Why do plants flop over?
Why do plants flop over?
I know, past 40 we all begin to suffer from a little ‘ flop and droop’ but you don’t want the garden to follow suit! So why do your plants flop and never seem to grow strongly?
Well it’s all down to 3 things – LIGHT LEVELS, SOIL and BREEDING
OK a bit basic, but plants grow toward the sunlight. If light levels are low, the plant tries to grow really fast to get to as much light as possible quickly, it becomes a leggy skinny teenager of a plant.
Once it has reached the light, it isn’t strong enough to support itself properly, so the plant will flop over – just like a leggy skinny teenager!
If light levels are low then look to raise the branches of overhanging trees and shrubs to allow more sunlight down onto the soil.
Your plants will grow really well if they have food and water, so the soil really determines how well everything will grow. A poor soil that lacks nutrition will produce weak straggly plants that flop easily or droop everywhere. The slightest puff of wind will send you ‘prize specimens’ heading for the floor!
Spookily and rather contrary to most common sense, too much rich soil can also plants to flop
This is because of the way plants ‘think’…too much food and us humans become fat, unfit and a little more lethargic. Its the same with plants.
The plant becomes ‘fat and lazy’ which in plant terms means it produces lots of sappy green growth which is wobbly and floppy.
If the plant is in a less rich soil, it starts behaving as though it will probably die. This causes it to think, ‘ooh must reproduce myself quickly before I conk out’. So it starts to flower copiously in order for it to produce seeds, so there is less energy to devote to growing all those succulent green leaves.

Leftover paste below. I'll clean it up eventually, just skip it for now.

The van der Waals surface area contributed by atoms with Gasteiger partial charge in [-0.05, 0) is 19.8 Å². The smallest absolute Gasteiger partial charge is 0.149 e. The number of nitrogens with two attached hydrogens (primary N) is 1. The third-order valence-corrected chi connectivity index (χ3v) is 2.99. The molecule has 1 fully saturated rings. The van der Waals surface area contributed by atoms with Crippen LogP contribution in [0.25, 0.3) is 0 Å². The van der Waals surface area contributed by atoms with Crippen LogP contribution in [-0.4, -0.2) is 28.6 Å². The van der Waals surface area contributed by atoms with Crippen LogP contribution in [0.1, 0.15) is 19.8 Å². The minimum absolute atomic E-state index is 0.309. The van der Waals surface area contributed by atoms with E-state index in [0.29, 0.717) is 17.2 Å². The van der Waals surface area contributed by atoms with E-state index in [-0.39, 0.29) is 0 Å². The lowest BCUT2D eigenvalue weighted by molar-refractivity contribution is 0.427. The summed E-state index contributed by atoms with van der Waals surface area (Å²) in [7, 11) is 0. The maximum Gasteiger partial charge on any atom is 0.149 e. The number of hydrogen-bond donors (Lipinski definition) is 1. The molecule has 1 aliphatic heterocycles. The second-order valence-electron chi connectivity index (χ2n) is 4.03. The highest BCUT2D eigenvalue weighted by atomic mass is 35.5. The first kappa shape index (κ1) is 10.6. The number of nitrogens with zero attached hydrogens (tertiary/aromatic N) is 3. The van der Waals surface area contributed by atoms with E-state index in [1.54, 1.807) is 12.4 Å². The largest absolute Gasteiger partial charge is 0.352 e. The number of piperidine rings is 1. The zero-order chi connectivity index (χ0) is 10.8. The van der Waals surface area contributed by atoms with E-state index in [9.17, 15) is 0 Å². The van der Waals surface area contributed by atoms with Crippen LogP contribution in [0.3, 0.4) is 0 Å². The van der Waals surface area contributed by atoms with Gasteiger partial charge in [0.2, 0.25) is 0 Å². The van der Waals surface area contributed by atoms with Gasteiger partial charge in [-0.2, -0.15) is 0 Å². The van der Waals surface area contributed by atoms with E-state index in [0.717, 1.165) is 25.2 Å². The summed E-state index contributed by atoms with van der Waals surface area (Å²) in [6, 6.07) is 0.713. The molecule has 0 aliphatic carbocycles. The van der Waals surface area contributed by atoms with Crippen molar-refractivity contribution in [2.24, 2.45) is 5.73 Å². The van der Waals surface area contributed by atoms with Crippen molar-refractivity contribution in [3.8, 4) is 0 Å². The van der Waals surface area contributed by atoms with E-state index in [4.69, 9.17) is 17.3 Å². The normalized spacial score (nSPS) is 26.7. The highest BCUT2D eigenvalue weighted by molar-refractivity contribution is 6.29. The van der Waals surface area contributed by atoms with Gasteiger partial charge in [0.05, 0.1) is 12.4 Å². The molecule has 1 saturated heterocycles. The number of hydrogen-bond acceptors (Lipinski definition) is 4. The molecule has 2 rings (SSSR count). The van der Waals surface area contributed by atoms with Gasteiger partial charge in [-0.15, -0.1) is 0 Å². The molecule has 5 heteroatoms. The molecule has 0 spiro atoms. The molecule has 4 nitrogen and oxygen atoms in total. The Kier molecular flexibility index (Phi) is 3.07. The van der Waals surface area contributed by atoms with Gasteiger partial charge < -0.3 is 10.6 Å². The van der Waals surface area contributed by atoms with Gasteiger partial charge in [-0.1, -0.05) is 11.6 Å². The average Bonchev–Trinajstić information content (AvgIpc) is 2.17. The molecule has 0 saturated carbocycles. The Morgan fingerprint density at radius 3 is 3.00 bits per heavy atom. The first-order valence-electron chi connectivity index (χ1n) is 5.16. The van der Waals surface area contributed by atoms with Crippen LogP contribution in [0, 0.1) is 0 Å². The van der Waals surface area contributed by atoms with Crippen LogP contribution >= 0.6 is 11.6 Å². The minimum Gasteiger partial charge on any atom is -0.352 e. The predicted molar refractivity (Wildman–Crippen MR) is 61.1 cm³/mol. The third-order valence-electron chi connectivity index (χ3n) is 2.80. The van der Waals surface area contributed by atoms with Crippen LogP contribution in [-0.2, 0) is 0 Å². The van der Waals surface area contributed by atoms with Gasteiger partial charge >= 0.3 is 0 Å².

So an over rich soil for plants that don’t need much food produces floppy plants too.
The dahlia on the right is admittedly very showy, but is it more beautiful than the one below?
Plant breeders are constantly striving for bigger and more showy flowers, the trouble is that larger flowerheads weigh more – once it rains, the extra weight of the water makes the plants flop and droop or in some cases collapse.
You are left constantly tying plants to stakes or using supports to keep them upright and looking their best. Now if you don’t mind doing that, great, but if you don’t then choose plants with more natural looking flower petals.
See also Why do plants die?
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